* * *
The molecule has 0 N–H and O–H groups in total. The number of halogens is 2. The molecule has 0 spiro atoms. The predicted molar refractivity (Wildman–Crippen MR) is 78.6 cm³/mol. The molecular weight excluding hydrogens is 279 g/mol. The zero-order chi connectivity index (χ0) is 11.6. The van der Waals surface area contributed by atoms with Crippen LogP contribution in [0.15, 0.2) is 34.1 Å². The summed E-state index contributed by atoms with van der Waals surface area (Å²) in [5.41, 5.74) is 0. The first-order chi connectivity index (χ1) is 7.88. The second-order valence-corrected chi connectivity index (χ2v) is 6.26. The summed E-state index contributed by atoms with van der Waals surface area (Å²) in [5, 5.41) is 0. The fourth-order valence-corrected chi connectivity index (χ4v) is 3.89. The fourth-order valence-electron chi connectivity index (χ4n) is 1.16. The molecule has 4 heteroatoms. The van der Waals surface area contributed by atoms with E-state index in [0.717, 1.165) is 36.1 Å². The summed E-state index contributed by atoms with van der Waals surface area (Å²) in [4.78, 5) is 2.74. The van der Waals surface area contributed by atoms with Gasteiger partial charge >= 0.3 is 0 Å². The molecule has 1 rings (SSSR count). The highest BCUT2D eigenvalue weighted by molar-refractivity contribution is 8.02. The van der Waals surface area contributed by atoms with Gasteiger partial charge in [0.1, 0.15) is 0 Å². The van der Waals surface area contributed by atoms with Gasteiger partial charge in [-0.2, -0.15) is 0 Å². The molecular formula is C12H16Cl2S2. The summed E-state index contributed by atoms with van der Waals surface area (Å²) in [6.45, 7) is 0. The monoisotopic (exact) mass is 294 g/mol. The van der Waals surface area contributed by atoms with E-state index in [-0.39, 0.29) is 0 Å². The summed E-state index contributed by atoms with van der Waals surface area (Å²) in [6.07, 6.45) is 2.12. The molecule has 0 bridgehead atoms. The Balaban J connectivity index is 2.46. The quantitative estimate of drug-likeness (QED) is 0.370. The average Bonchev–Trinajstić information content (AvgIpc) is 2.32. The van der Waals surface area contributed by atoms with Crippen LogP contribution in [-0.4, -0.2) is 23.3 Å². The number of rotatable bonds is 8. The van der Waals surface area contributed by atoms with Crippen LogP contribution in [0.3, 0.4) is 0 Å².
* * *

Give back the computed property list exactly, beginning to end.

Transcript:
The molecule has 0 N–H and O–H groups in total. The number of halogens is 2. The molecule has 0 spiro atoms. The predicted molar refractivity (Wildman–Crippen MR) is 78.6 cm³/mol. The molecular weight excluding hydrogens is 279 g/mol. The zero-order chi connectivity index (χ0) is 11.6. The van der Waals surface area contributed by atoms with Crippen LogP contribution in [0.15, 0.2) is 34.1 Å². The summed E-state index contributed by atoms with van der Waals surface area (Å²) in [5.41, 5.74) is 0. The first-order chi connectivity index (χ1) is 7.88. The second-order valence-corrected chi connectivity index (χ2v) is 6.26. The summed E-state index contributed by atoms with van der Waals surface area (Å²) in [5, 5.41) is 0. The fourth-order valence-corrected chi connectivity index (χ4v) is 3.89. The fourth-order valence-electron chi connectivity index (χ4n) is 1.16. The molecule has 4 heteroatoms. The van der Waals surface area contributed by atoms with E-state index in [0.717, 1.165) is 36.1 Å². The summed E-state index contributed by atoms with van der Waals surface area (Å²) in [4.78, 5) is 2.74. The van der Waals surface area contributed by atoms with Gasteiger partial charge >= 0.3 is 0 Å². The molecule has 1 rings (SSSR count). The highest BCUT2D eigenvalue weighted by molar-refractivity contribution is 8.02. The van der Waals surface area contributed by atoms with Gasteiger partial charge in [0.1, 0.15) is 0 Å². The van der Waals surface area contributed by atoms with Gasteiger partial charge in [-0.2, -0.15) is 0 Å². The molecular formula is C12H16Cl2S2. The summed E-state index contributed by atoms with van der Waals surface area (Å²) in [6.45, 7) is 0. The monoisotopic (exact) mass is 294 g/mol. The van der Waals surface area contributed by atoms with E-state index in [-0.39, 0.29) is 0 Å². The summed E-state index contributed by atoms with van der Waals surface area (Å²) in [6.07, 6.45) is 2.12. The molecule has 0 bridgehead atoms. The Balaban J connectivity index is 2.46. The quantitative estimate of drug-likeness (QED) is 0.370. The average Bonchev–Trinajstić information content (AvgIpc) is 2.32. The van der Waals surface area contributed by atoms with Crippen LogP contribution in [-0.4, -0.2) is 23.3 Å². The number of rotatable bonds is 8. The van der Waals surface area contributed by atoms with Crippen LogP contribution in [0.3, 0.4) is 0 Å².